Aftermarket air intake systems have become one of the most popular engine modifications available for late model cars and trucks. An easy question to ask is why are these so popular? After all, didn't engineers who work for your vehicle manufacturer spend years developing the best engine components available? Since power and fuel economy are major selling points these days, it's hard to imagine car companies not doing everything they can to maximize horsepower, miles per gallon, or both.
The truth is, typical air filtration systems on most OEM vehicles are designed as a compromise. And because of this, you are missing out on power and mileage that could easily be gained. In the scope of this article, we'll explain what aftermarket air intakes do, and why installing one in place of your factory air hose, filter, and air box makes good sense - even if your car is brand new. In fact, especially if it's brand new - because you'll have the most amount of time possible to enjoy the benefits.
Basically, an internal combustion engine is a large air pump. Air, containing mostly oxygen and nitrogen, is pumped into your engine's cylinders along with fuel during the intake stroke, compressed and burned during compression and power strokes respectively, then forced out as spent gases during the exhaust stroke. Any resistance to the free flow of gases during intake or exhaust strokes robs power from your engine, which is why aftermarket air intake systems, exhaust headers and less restrictive exhaust systems are common engine modifications.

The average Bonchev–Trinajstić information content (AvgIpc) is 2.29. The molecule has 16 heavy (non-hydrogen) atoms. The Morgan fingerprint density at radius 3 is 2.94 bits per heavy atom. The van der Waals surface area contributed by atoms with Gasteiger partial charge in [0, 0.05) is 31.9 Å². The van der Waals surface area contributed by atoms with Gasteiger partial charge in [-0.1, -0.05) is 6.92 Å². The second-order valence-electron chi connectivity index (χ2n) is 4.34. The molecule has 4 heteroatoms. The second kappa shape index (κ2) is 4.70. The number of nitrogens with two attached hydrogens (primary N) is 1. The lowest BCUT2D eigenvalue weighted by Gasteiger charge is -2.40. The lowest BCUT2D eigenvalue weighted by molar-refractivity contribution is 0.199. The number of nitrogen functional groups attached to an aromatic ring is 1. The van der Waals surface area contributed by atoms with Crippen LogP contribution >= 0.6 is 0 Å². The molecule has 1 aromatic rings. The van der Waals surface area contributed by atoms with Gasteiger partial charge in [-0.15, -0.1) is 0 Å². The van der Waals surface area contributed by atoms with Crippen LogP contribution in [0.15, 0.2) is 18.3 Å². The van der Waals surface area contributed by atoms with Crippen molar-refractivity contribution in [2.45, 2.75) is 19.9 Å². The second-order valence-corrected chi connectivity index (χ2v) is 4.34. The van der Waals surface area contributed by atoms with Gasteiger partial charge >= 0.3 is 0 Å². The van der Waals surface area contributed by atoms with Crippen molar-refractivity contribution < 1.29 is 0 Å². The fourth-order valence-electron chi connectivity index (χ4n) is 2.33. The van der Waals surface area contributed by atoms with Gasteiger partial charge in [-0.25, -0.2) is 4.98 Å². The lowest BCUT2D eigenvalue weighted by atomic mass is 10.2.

Because aftermarket air intake systems are effective at reducing restriction, they reduce power-robbing pumping losses, and they enable your engine to take in more air. We'll explain how this additional air benefits your engine momentarily, but for now let's talk about restriction and how aftermarket systems eliminate it.
We'll revisit the word "compromise" that we used to describe factory air intake systems in an earlier paragraph. It's not that the engineers who created your car or truck didn't understand these basic principles, they had to take factors other than performance into account when air intake systems were designed. In order to reduce overall engine noise, the natural vacuuming whine of airflow is quieted by restrictive air baffles. While it may be hard for many of us to imagine the sweet music of additional air intake noise as something to complain about, most car buyers (including performance car enthusiasts) are perfectly happy to leave things stock.
We feel if those car buyers fully understood how aftermarket air intakes provide improvements, and how easily these assemblies bolt in place without major surgery, most folks would buy them - enthusiasts or not. Because while aftermarket air intakes provide additional power, their less restrictive nature also yields higher fuel economy when drivers go easy on the pedal.
Traditional flat panel air filters fitted as OEM equipment are designed to be as easy to replace as a light bulb. However, this dictates a smaller overall size - a factor that is a primary source of airflow restriction. To improve on this, most aftermarket air intake systems are equipped with larger, conical air filters that eliminate the need for the factory filter and the box that encases it (known as the "airbox"). While every manufacturer makes claims about the effectiveness of their OEM filter design and materials, the greater surface area of larger air filters part of an intake system will always lead to greater airflow and less restriction.
The other main source of restriction is the factory air intake tube. Most factory tubes make awkward bends and have sound baffles inside them, which may inhibit noise but restrict airflow. Aftermarket air intake tubes are usually constructed from mandrel-bent aluminum or molded polyethylene to ensure tubes have a consistent interior diameter in spots where they bend. While polyethylene has a slight advantage in that it can be molded asymmetrically, both types feature larger diameters and smoother bends than the OEM tubes for greater airflow all the way to the throttle body or turbocharger.